First, I did find out how to ping, and the results of that is that all three computers successfully pinged the other two. Second, since it didn't require a lot of research, I found out how to turn on the SMB in Windows 10, so thought I would try it, just to see if it made a difference. And it did. Immediately, I could access both the Windows 7 and the Windows XP systems from the Windows 10 system. HOWEVER, once I had done that, I could no longer access either of the other two computers from either the Windows 7 system, or the Windows XP system. From Windows XP, if I worked my way down from My Network, Places to Entire Network, to Microsoft Windows Network, to Workgroup, I got a long hour glass, then an error box that said Workgroup was not accessible, that I might not have permission, etc. Then, below that, on a second line, it said, "Service has not been started." So I went to Services to see if I could identify anything that might be related to networking. I tried stopping and restarting some of them, but that made no difference. Now, from the Windows 7 system, If I go to the Network and Sharing Center, then click the Map the entire network, I get odd results. It shows istelf, the router, a double green line to the Windows 10 machine, lines to the printers and the TV, then it shows the Windows XP machine, but the double green line to it is broken, whatever that means. If I try to access the Windows 10 machine from Windows 7, (it does show up in the Network, but not in Windows Exporer under Network), I get an error message that starts out like the one from Windows XP, except that under the Not Accessible, it said, Login failure. User Account Restriction. Possible reasons are login without password not allowed, login hour restrictions, or a policy restriction has been enforced.

To add to my confusion, I tried this AFTER I had turned on the SMB on the Windows 10 machine, so I don't know whether the two things are even related. Anyway, as it stands right now, I can access both the Windows 7 and Windows XP machines from the Windows 10 machine, but cannot access either of the other two machines from either the Windows 7 or Windows XP machine (both of which worked OK yesterday). Perplexing, no? If any of this rings a bell, feel free to say so. Meanwhile, I'll see if I can educate myself enough to take advantage of some of the rest of your advice.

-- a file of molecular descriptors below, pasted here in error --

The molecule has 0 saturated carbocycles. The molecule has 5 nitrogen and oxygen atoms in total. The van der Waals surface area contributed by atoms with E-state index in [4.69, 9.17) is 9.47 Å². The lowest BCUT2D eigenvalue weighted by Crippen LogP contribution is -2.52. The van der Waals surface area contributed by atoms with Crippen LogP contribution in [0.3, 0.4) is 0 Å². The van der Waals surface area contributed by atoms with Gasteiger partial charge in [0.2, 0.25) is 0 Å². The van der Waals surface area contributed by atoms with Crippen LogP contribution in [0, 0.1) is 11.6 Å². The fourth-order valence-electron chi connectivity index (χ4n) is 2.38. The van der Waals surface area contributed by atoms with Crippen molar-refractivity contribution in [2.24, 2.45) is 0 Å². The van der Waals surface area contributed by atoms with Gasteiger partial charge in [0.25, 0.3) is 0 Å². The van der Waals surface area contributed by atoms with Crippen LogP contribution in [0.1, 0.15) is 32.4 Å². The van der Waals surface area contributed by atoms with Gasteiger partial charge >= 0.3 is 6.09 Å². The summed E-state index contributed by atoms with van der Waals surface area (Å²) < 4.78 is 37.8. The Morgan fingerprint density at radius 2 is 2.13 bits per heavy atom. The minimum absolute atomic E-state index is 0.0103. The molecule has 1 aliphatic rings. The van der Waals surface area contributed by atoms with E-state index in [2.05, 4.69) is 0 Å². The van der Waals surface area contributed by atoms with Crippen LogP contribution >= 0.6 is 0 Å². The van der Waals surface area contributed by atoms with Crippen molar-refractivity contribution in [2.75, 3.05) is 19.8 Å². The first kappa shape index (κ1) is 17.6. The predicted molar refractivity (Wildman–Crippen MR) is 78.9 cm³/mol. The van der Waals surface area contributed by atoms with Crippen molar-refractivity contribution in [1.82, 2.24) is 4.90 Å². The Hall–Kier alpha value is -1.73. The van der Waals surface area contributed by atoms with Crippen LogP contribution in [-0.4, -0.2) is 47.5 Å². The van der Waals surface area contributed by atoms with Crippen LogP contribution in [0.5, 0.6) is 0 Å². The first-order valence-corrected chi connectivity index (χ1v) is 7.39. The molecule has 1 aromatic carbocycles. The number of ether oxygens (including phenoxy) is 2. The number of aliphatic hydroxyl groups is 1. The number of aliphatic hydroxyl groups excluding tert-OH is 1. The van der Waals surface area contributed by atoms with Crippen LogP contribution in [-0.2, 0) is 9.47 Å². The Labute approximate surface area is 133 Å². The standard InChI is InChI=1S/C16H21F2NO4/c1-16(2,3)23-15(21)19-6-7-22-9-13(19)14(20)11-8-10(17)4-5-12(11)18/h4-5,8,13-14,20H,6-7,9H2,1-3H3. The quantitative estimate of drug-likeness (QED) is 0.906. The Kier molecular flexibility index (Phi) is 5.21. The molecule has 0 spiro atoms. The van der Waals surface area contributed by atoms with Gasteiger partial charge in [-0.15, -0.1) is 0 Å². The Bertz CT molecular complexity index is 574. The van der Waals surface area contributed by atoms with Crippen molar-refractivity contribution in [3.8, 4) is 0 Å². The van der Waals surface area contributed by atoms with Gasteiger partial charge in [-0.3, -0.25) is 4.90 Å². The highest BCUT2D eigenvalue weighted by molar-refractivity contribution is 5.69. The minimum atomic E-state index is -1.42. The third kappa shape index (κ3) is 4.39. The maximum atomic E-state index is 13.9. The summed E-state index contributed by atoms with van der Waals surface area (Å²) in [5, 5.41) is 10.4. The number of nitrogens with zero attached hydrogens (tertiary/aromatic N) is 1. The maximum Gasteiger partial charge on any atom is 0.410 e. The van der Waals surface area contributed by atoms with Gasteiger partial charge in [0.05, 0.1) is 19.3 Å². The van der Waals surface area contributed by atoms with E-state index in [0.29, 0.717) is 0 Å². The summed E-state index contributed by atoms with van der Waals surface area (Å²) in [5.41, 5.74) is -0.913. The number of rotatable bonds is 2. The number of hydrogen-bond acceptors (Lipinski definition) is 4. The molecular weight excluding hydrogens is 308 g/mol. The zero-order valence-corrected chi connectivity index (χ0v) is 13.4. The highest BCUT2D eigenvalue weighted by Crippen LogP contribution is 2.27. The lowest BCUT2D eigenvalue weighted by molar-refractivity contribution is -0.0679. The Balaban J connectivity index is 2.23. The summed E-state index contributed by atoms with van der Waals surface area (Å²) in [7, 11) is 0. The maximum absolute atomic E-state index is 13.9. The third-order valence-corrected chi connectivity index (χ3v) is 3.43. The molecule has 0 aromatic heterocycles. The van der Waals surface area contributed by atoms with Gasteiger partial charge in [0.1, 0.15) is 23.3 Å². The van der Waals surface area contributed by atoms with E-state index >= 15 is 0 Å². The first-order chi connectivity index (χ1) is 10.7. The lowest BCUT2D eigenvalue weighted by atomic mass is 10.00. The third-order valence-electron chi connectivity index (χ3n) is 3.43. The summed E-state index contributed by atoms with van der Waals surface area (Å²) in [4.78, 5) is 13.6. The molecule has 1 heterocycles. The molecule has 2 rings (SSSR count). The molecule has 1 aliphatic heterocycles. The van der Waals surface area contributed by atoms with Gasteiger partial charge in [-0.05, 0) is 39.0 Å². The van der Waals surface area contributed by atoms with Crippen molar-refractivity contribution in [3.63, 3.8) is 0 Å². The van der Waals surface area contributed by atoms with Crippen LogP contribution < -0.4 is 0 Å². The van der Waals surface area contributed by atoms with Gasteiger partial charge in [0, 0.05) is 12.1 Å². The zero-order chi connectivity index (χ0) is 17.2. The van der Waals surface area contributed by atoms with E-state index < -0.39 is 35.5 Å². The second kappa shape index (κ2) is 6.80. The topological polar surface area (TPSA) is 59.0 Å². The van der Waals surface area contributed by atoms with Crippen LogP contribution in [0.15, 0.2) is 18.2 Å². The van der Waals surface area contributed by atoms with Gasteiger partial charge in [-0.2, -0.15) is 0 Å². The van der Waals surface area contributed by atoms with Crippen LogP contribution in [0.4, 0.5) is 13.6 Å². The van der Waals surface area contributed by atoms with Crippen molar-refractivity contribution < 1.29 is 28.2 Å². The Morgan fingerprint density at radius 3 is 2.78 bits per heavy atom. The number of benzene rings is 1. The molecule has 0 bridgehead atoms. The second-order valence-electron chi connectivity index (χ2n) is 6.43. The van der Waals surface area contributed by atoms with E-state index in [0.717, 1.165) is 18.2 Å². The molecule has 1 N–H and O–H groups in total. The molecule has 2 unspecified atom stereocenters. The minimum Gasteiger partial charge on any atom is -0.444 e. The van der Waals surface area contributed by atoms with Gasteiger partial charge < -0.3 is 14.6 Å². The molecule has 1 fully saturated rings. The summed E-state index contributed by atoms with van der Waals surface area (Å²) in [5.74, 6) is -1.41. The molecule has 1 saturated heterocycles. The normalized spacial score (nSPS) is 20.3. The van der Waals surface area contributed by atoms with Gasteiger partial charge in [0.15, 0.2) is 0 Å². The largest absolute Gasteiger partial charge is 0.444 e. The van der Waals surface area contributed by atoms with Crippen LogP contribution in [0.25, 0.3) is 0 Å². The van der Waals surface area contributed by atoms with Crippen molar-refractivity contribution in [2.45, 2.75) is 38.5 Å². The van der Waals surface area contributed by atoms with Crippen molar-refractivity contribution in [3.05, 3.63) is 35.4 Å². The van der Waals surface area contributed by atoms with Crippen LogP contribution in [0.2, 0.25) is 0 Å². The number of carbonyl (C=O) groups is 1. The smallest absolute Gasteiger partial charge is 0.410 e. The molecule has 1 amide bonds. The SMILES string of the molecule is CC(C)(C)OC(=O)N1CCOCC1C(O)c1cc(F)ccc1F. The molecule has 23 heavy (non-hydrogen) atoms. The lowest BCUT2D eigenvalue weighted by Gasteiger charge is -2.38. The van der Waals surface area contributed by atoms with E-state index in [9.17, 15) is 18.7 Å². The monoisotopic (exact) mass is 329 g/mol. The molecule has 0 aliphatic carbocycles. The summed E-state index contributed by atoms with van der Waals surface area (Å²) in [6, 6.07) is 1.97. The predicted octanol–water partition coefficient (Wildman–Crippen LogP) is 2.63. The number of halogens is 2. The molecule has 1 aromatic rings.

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First see if you can ping the individual machines from one another.
Determine each unique IP address IPv4 and then use the command prompt and ping each.
Next see if you can UNC each individual machine from the other (Universal Naming Convention). The NetBIOS name of each machine.
From the Run dialog box simply type
\\MachineName
Hit enter or click OK
See what happens.
IF that works then try an UNC to a share
\\MachineName\ShareName
You can also use the IP addresses of the machine in an UNC
\\192.168.1.222\ShareName

Your main problem will likely be the older XP machine as it uses an outdated SMB version (Server Message Blocks) which virtually everyone has decided is a serious attack vector for miscreants and malware.
Although not advisable, you can enable the older SMB version on Windows 10

View attachment 9595
Trouble, Well, I've been trying to experiment as you suggested. Don't know if I got it right, but I'll share with you what I've done, and what the results were, hoping that it will mean more to you than it does to me, because if it's possible, I'm more puzzled and confused than I was before.

Let me start by recapping a bit. I have three systems that I'm trying to get to talk to one another. One has Windows XP, one has Windows 7, and one has Windows 10. They all have names, of course, but for the sake of clarity, in the discussion below, I will substitute the names WinXP, Win7, and Win10 for the actual names of the computers. In addition, all three computers have a Drive G, which is a shared drive. The Share name for this drive on all three machines, is simply g. Also, none of the 3 computers have, or ever have had, a passsword. So, let me go though, as best I can, what I did and what happens with each machine.

First, the Win10 system. As I mentioned earlier, I did turn on the SMB feature, as you outlined, and once I did that, the Win10 system showed both other computers in the File Explorer, and I could access all of their shared drives and folders. So, that being the case, I didn't try anything else on the Win10 system.

Next, on the Win7 system. It shows WIN10 under Network in Windows Explorer, but if I try to access it, I get an error message that says (roughly), WIN10 is not accessible (etc). Login failure. Possible reasons are blank password not allowed, login hour restriction, or a policy restriction has been enforced. If I enter the command in the RUN box, \\WIN10\ or \\WIN10\G and press Enter, I get the same error message. The WINXP computer does NOT show up in Windows Explorer. However, if I type in the RUN box, \\WINXP\ or \\WINXP\G it opens a window to the G drive on the WINXP computer. In addition, in that same window, all three computers are listed in the left pane of Windows Explorer uner NETWORK. If I close that window, however, then open Windows Explorer again, only the WIN7 and the WIN10 are visible under NETWORK.